News Politics Transportation

Cincinnati’s auto-dependency and how to improve

Cincinnatians, like many people in America, are stuck in their cars. We were a nation that developed in a dense, walkable fashion (see East Coast and most Midwestern cities). As the industrial revolution took hold cities increasingly became places synonymous with disease, overcrowding, pollution, and overall poor living conditions. Throw in a few skewed federal policies (The American Dream, Eisenhower Interstate System, Urban Renewal) and you have yourself a rapidly changed nation.

So over the years we have continually built our cities to be more like machines rather than the living/breathing places they ought to be. All of a sudden public right-of-ways were no longer the public domain, but rather the cleared land for fast/efficient vehicular travel. Established neighborhoods made way for new interstates and ‘The American Dream’ of everyone owning their own suburban dwelling, away from the troubles of the inner-city, became firmly implanted in the minds of every American.

In 2000, over 81% of commuters in the Cincinnati region’s 5 largest counties (Hamilton, Butler, Clermont, Warren, Kenton) got to their job by driving alone. Public Transportation accounted for a mere 3.2% which wasn’t much higher than the 2.7% that worked from home. Hamilton County predictably finished as the most diversified county in terms of means of commuting, but even its numbers were nothing to write home about.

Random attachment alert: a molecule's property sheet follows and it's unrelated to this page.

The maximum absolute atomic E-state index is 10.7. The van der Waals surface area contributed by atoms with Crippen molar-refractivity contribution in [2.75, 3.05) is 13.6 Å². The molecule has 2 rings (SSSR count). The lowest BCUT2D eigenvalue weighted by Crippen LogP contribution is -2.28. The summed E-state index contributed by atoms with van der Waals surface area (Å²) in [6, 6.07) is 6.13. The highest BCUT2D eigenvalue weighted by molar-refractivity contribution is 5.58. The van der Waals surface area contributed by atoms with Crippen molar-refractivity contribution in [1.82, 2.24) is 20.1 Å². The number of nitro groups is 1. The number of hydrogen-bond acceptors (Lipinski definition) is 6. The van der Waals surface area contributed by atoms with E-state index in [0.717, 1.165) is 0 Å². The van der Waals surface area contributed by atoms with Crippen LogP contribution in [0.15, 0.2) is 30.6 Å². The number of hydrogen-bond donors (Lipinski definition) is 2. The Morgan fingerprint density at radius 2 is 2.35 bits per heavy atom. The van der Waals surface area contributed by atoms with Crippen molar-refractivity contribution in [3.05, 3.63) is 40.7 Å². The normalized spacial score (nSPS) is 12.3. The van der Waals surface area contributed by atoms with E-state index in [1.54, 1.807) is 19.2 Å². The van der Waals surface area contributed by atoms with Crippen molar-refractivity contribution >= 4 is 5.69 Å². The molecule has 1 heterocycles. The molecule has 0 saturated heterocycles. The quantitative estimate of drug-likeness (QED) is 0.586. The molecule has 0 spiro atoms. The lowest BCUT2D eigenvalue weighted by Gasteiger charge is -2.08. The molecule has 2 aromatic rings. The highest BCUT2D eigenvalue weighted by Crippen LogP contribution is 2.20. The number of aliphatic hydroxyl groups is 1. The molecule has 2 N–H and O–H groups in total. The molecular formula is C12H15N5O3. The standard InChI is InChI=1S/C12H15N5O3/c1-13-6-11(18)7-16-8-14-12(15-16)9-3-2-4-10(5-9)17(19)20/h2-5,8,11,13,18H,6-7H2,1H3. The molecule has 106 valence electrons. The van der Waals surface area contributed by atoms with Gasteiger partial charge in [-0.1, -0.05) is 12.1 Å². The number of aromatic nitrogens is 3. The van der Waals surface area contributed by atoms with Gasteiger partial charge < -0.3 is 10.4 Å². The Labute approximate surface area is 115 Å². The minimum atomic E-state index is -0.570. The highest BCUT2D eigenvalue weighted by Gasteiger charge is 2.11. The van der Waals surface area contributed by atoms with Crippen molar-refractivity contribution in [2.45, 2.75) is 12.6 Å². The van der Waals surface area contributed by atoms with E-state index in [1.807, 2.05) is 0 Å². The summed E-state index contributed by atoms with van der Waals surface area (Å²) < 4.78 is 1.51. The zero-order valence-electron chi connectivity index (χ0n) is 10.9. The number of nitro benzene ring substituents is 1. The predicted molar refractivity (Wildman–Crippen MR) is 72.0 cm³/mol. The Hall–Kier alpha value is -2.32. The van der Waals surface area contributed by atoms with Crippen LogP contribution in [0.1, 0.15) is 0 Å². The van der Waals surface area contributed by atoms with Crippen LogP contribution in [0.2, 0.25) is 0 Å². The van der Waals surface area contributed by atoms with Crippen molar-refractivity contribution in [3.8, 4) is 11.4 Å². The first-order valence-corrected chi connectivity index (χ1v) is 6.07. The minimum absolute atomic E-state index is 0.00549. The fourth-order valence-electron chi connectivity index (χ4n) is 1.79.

Breakdown of the Cincinnati region’s 5 largest counties – Graph by UrbanCincy, data from U.S. Census

I expect that these numbers will look a little different with the 2010 Census data, but I also don’t expect it to be dramatically different. As oil prices have soared, inner-city school districts improved, crime plummeted, and overall quality of life improved…our public transportation system has lagged behind. Similarly things like carpooling/ridesharing and walking/biking, that can see improved participation through relatively inexpensive measures, have also not seen much change/improvement over the past 8-10 years.

Part of the answer could be the proposed streetcar system, an improved bike/scooter infrastructure, possibly a light rail system, expanded bus service with new/innovative programs (real-time arrival information) that make the system easier to use. All of these must be done and more. Another item that I propose is that businesses/institutions offer financial incentives for their employees to bike/walk, bus (transit), or carpool to work.

This can be done relatively cheaply and could potentially have a major pay off. As we continue to improve our city/region we can not afford to forget about our transportation system and habits. We can only be as strong as our weakest link, and this is an area that has long been ignored.

Read my full proposal for a Walk/Bike, Bus, Carpool to Work incentive program HERE!

By Randy A. Simes

Randy is an award-winning urban planner who founded UrbanCincy in May 2007. He grew up on Cincinnati’s west side in Covedale, and graduated from the University of Cincinnati’s nationally acclaimed School of Planning in June 2009. In addition to maintaining ownership and serving as the managing editor for UrbanCincy, Randy has worked professionally as a planning consultant throughout the United States, Korea and the Middle East. After brief stints in Atlanta and Chicago, he currently lives in the Daechi neighborhood of Seoul’s Gangnam district.